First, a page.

But it’s simpler than that.
Without self-control, you can’t have confidence. Indeed, confidence reflects your view of your own capability. And if you constantly self-sabotage, rather than confidence you’ll experience internal-conflict.
Internal-conflict corrodes your willpower. It’s exhausting and leaves you constantly on the defensive — both to other people and yourself.
But when you see yourself act in ways you intended on acted, your confidence in yourself increases. You develop greater trust in your own capabilities, and this prompts you to take on bigger goals, risks, and challenges in the future. Eventually, you develop the self-efficacy that allows you to control your destiny and future. Complete power and confidence.
3. Superhuman Brain Functioning
Fasting actually increases your number of brain cells. Here is a short list of some of the scientifically backed cognitive benefits of fasting:
- Short-term fasting induces profound neuronal autophagy (e.g., “self-eating,”), which is how cells recycle waste material, down-regulate wasteful processes, and repair themselves. Brain health is dependent on neuronal autophagy. Another study shows that interference of neuronal autophagy prompts neuro-degeneration. Simply put, without the process of autophagy, brains neither develop properly nor function optimally.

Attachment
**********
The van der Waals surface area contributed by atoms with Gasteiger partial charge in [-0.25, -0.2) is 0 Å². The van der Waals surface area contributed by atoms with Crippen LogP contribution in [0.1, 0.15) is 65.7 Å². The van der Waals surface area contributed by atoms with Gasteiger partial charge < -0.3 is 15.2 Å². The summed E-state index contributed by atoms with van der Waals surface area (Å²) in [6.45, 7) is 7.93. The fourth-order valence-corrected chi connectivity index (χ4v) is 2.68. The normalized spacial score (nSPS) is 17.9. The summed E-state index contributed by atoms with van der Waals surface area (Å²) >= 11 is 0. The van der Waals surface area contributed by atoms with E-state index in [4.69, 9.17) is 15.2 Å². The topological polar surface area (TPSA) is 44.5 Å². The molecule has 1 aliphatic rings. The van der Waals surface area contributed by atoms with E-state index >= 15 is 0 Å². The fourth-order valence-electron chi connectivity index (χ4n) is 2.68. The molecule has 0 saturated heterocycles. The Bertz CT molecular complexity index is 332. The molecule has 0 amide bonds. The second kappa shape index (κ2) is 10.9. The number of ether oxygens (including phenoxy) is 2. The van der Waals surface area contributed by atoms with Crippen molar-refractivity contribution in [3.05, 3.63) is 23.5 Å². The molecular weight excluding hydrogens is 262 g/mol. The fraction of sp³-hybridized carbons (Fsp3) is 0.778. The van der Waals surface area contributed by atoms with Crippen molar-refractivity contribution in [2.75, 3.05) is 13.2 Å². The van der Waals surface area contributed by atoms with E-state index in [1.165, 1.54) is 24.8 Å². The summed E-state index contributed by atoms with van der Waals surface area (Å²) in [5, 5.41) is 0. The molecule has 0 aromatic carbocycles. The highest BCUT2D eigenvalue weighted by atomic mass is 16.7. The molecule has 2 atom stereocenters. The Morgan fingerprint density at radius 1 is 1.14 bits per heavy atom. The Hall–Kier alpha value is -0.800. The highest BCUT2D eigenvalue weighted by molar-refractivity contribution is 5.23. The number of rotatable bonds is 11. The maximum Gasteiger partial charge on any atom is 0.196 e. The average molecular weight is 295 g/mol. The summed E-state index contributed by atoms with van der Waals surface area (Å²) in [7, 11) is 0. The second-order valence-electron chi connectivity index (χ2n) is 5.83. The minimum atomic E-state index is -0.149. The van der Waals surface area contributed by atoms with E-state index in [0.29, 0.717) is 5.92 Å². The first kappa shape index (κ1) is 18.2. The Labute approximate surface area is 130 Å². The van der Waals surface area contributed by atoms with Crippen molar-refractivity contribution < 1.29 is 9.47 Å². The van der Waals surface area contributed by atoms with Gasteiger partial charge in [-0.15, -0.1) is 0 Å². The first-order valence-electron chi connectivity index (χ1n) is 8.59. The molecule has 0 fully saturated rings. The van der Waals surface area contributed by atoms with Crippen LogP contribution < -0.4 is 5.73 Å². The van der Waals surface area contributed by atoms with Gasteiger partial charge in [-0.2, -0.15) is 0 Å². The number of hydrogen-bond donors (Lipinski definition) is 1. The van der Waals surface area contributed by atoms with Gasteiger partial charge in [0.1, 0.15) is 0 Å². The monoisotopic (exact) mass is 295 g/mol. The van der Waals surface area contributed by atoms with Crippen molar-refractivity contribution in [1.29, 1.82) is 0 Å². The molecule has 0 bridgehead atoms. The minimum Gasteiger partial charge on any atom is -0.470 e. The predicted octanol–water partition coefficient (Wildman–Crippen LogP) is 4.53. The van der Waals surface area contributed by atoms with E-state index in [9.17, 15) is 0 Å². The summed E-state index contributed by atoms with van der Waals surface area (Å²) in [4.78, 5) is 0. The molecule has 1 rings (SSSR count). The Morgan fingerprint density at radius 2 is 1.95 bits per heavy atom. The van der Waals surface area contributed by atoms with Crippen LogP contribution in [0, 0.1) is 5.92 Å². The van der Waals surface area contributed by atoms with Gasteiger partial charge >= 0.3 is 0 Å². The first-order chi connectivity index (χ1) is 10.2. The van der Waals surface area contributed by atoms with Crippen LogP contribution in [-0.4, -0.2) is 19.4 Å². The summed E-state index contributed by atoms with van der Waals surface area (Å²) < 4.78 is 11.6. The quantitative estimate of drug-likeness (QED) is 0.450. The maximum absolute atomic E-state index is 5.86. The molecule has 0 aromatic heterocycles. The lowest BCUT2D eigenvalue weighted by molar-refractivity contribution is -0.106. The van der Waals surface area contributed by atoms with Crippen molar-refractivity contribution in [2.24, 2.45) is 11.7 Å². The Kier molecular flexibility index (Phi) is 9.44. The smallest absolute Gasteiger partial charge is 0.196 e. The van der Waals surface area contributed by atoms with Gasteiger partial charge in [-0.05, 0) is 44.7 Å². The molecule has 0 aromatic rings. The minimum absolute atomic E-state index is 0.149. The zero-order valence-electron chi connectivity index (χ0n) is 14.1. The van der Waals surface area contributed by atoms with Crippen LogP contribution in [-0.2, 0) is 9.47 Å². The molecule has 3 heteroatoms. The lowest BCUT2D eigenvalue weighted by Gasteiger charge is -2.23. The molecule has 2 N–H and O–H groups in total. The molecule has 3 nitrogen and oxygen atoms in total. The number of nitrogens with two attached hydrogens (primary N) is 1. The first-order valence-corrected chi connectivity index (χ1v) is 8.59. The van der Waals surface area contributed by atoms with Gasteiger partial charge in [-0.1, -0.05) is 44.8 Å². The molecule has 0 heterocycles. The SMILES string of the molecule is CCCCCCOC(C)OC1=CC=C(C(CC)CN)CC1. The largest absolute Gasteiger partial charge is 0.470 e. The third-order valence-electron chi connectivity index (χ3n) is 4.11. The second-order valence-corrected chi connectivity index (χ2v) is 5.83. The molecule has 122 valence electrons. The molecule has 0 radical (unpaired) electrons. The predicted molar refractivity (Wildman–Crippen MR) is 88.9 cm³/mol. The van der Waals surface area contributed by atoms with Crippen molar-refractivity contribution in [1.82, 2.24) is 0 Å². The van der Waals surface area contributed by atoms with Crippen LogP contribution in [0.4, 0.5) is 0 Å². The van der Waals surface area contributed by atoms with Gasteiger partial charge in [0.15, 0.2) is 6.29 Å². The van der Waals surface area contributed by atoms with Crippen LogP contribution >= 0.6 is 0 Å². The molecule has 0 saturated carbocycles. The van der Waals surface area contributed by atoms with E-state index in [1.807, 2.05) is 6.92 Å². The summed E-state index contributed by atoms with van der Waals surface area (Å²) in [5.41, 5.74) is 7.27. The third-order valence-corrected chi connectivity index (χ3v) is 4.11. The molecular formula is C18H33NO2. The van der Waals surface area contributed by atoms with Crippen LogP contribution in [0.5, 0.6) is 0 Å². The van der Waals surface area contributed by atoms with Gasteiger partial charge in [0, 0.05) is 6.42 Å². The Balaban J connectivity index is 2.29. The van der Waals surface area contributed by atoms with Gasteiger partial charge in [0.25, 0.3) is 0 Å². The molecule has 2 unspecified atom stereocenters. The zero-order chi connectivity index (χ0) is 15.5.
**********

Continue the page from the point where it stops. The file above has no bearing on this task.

- Fasting increases levels of brain-derived neurotrophic factor (BDNF), a protein that interacts with neurons in the hippocampus, cortex, and basal forebrain (the parts of the brain that regulate memory, learning, and higher cognitive function — uniquely human stuff). BDNF helps existing neurons survive while stimulating the growth of new neurons and the development of neuro-synaptic connectivity. Low levels of BDNF are linked to Alzheimer’s,memory loss, and cognitive impairment.